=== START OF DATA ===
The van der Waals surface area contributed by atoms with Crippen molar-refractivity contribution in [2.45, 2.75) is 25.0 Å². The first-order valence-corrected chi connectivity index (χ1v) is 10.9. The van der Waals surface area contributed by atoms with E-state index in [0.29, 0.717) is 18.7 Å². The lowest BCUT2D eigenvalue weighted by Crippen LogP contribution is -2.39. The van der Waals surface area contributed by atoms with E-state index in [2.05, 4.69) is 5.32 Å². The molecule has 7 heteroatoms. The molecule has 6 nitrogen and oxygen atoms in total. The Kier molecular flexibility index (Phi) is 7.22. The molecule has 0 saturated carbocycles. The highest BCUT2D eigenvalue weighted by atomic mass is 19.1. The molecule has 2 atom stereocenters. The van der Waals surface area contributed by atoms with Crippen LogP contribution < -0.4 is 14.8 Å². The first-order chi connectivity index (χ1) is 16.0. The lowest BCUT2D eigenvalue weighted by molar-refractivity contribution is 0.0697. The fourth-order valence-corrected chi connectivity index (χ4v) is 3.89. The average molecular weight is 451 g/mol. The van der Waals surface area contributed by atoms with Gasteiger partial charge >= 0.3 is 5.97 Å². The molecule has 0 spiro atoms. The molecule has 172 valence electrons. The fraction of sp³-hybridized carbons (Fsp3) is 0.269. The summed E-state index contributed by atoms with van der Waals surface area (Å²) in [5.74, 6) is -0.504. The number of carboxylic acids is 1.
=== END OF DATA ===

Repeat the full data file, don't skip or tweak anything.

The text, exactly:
The van der Waals surface area contributed by atoms with Crippen molar-refractivity contribution in [2.45, 2.75) is 25.0 Å². The first-order valence-corrected chi connectivity index (χ1v) is 10.9. The van der Waals surface area contributed by atoms with E-state index in [0.29, 0.717) is 18.7 Å². The lowest BCUT2D eigenvalue weighted by Crippen LogP contribution is -2.39. The van der Waals surface area contributed by atoms with E-state index in [2.05, 4.69) is 5.32 Å². The molecule has 7 heteroatoms. The molecule has 6 nitrogen and oxygen atoms in total. The Kier molecular flexibility index (Phi) is 7.22. The molecule has 0 saturated carbocycles. The highest BCUT2D eigenvalue weighted by atomic mass is 19.1. The molecule has 2 atom stereocenters. The van der Waals surface area contributed by atoms with Crippen LogP contribution < -0.4 is 14.8 Å². The first-order chi connectivity index (χ1) is 16.0. The lowest BCUT2D eigenvalue weighted by molar-refractivity contribution is 0.0697. The fourth-order valence-corrected chi connectivity index (χ4v) is 3.89. The average molecular weight is 451 g/mol. The van der Waals surface area contributed by atoms with Gasteiger partial charge >= 0.3 is 5.97 Å². The molecule has 0 spiro atoms. The molecule has 172 valence electrons. The fraction of sp³-hybridized carbons (Fsp3) is 0.269. The summed E-state index contributed by atoms with van der Waals surface area (Å²) in [5.74, 6) is -0.504. The number of carboxylic acids is 1.